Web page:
Five Designer Lighting Tricks

We've boiled lighting design into three key types of lighting -- overhead lighting, ambient lighting, and task lighting -- to help you crack the code on having a perfectly lit interior.
05/28/2014 11:46 pm ET Updated Jul 28, 2014

Good lighting can totally alter the mood, right? So it's really important to make sure you have the best lighting possible in your space. Even though lighting design can be the key step in tying your room together, it is one of the most overlooked points of interior design. We've boiled lighting design into three key types of lighting -- overhead lighting, ambient lighting, and task lighting -- to help you crack the code on having a perfectly lit interior.

While this might sound a bit boring and technical, understanding light bulbs is a major part of getting the best lighting design. Since there are countless different types of bulbs and they each produce a slightly different effect, we thought we'd share the ins and out of a few of the most popular types: florescent, incandescent, LED, halogen, and CFL bulbs. Each type delivers offers a slightly different glow. Florescent lights are my least favorite because they give a yellow glow and can strain the eyes (remember that flickering?). These are most often found in commercial and industrial interiors, but many homes will use them in kitchens, garages, or basements too. Incandescent bulbs are standard light bulbs and are great for lamps and overhead lighting. LED and halogen are brighter and use less energy that incandescent bulbs, but halogens emit a good amount of heat. CFL bulbs are the curving energy efficient bulbs that are great for lamps and fixtures that hide their shape.

Overhead lighting is standard in lighting design because it's usually built into the interior architecture. In living rooms and bedrooms choose incandescent or CFL bulbs for a the right amount of light that's not too bright. Try LEDs in places that require brighter lighting like kitchens and bathrooms. Consider adding a dimmer to bedrooms, living rooms, and dining rooms so you can be in total control of your lighting ambiance.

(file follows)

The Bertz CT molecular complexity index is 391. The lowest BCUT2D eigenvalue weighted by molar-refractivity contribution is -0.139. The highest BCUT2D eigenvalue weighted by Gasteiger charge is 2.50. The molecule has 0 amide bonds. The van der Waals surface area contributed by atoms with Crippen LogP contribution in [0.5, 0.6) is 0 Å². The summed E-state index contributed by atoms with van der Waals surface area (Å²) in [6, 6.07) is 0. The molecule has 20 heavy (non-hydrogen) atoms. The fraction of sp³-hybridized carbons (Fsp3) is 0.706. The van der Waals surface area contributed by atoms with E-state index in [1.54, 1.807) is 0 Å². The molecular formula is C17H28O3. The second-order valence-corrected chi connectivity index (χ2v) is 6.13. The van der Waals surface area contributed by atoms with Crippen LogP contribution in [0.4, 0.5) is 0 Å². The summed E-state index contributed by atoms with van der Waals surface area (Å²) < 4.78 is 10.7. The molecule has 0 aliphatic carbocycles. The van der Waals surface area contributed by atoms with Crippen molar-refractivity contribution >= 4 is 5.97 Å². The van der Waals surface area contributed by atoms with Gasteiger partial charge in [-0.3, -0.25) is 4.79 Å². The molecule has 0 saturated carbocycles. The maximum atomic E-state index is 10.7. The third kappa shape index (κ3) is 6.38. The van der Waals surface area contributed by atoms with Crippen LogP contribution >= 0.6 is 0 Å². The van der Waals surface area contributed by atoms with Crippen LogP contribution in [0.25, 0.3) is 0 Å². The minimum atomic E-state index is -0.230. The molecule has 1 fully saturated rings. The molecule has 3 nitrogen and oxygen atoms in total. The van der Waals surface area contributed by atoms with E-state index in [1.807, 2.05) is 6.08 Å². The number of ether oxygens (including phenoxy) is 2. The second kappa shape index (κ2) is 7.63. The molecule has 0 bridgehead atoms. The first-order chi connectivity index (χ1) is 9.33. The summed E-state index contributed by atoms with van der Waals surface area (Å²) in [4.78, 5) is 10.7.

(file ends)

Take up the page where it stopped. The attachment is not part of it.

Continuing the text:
Ambient lighting creates a softer glow than the overhead lights above, which can sometimes create harsh, direct lighting. Use table lamps and floor lamps to create ambient lighting throughout your room. When you're looking for more relaxing feeling with lighting that will be gentle on they eyes, turn your overhead lights off and your lamps on. Make sure you have a few lamps around the room so there is enough light when the overheads are off.

Task lighting is essential in interior lighting design, so don't forget about it! Desk lamps are the most common form of task lighting, but you can incorporate task lighting anywhere you need direct light. Think reading lamps, bedside lights, kitchen prep surfaces, vanities. In your lighting design, be sure to consider how you use the space and where you'd like additional light. Instead of carrying your makeup and mirror over to the window, add lighting to make your task easier.

Layer your lighting. Having overhead lighting, ambient lighting, and task lighting allows you to have a number of different combinations of how to light your space, depending on the mood you'd like to evoke. For the brightest space turn your overhead lighting on with a few lamps lit. For a softer setting, use just the lamps to create a relaxed atmosphere. When you're working or reading, make sure you have appropriate task lighting so your eyes don't get tired.

What are your designer lighting tips?